Women in Ghana and Africa in general contribute largely to agriculture by providing labour for planting, weeding, harvesting and processing, resulting in 70 per cent of food crop production in the country.
With a mandate to integrate gender concerns in policies, programmes and projects of the Ministry of Food and Agriculture, the Women in Agricultural Development Directorate (WIAD), one of the seven technical directorates of the Ministry of Food and Agriculture (MOFA), launched the Gender and Agricultural Development Strategy (GADS II) in January this year.
At a two-day sensitisation workshop on the GADS II, organised for farmer-based organisations, civil society organisations, district and regional departments of agriculture staff and media practitioners in Tamale in the Northern Region, the Deputy Director of WIAD, Mrs Victoria Aniaku, called for financial support and policy direction for female farmers in the country.
Support for women farmers
She said if female farmers are supported financially and policy-wise, it would enable them to expand their farms and agribusinesses, thus reducing poverty among such population in the agricultural sector.
She stated that more than 48.7 per cent of the country’s women population were employed in the agricultural sector.
The workshop, jointly organised by the USAID Ghana Feed the Future’s Agriculture Policy Support Project (APSP) and WIAD, was attended by participants drawn from Ashanti, Brong Ahafo, Northern, Upper East and Upper West regions.
The objective of the workshop was to train the participants in GADS II, after which the trainees would mainstream the strategy in their activities, projects and programmes and further continue with an expanded community sensitisation of the strategy.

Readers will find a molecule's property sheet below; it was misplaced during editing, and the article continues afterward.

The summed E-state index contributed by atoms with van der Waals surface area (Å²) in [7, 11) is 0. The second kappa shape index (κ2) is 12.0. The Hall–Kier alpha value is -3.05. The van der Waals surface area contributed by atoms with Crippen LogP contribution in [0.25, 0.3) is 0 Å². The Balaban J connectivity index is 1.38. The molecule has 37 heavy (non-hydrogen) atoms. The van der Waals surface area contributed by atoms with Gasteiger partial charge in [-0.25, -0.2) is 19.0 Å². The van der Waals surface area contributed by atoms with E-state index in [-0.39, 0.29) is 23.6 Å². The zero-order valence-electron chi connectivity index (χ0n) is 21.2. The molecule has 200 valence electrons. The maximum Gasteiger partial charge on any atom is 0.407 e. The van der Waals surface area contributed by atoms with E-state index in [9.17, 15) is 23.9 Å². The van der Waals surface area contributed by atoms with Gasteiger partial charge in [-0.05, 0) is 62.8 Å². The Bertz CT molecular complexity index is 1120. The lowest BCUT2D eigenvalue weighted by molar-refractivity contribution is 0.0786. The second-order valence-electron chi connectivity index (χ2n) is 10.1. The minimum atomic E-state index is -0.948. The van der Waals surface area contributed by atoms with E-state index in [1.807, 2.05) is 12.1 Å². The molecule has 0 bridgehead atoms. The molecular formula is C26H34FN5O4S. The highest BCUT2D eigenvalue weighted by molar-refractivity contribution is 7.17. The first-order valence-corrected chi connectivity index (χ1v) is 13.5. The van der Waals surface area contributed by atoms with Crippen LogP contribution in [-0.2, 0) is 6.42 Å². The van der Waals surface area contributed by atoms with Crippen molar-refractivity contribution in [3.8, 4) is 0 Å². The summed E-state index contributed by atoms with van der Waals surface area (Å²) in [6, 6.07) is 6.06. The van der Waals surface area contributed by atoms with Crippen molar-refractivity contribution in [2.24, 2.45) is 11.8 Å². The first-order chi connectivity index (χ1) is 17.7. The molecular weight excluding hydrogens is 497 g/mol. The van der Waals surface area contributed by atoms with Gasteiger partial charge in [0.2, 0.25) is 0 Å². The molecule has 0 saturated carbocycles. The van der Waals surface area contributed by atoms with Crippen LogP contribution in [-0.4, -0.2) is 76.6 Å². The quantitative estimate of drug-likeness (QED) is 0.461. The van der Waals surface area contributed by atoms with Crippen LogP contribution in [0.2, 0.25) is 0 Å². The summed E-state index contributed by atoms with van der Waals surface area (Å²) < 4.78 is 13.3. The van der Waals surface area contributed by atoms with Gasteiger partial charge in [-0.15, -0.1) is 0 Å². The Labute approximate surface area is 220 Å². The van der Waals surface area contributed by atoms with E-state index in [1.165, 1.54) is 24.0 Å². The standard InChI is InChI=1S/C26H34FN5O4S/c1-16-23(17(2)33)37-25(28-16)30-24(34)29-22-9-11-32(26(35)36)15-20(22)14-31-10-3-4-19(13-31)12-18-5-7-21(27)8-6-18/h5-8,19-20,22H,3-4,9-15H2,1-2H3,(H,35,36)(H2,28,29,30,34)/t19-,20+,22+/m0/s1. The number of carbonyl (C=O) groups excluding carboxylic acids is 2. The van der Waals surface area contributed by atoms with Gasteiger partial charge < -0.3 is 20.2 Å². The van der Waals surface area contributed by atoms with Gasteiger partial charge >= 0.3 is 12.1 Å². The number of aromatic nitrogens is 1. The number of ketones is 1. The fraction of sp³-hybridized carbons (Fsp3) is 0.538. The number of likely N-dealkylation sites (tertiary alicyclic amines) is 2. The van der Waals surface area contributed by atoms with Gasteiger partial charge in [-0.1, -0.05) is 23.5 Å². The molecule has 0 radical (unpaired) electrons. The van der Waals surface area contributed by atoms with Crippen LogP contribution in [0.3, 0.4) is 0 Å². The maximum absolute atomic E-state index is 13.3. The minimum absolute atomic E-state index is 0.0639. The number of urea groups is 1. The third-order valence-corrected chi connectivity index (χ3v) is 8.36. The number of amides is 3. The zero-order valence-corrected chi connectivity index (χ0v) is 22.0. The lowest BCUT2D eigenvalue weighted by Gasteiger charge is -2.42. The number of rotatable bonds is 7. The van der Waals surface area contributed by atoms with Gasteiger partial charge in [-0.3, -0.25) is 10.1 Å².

Mrs Aniaku was of the view that the country could reduce poverty among the female population by increasing its support for the agricultural sector, particularly towards female farmers since most women depended on the sector for their livelihoods.
She explained that the purpose of the GADS II was to provide guidance to the Ministry of Food and Agriculture, its agencies, decentralised departments, civil society organisations, private sector and development partners to be more gender-responsive in their programming and interventions.
The GADS II, a revised version of GADS I, was developed in 2011 to address inequalities in the agricultural sector and adopt a gender mainstreaming approach to provide the framework for achieving a gender-sensitive, equitable and efficient agricultural sector.
GADS II has nine strategic objectives and sub-strategies to address gaps identified in the agricultural sector and an action plan with broad activities, to guide implementation and monitoring.
A Policy Advocacy Specialist for the USAID APSP, Mr Yakubu Iddrisu, said effective implementation of GADS II would require commitment from all stakeholders at all levels within the agricultural sector.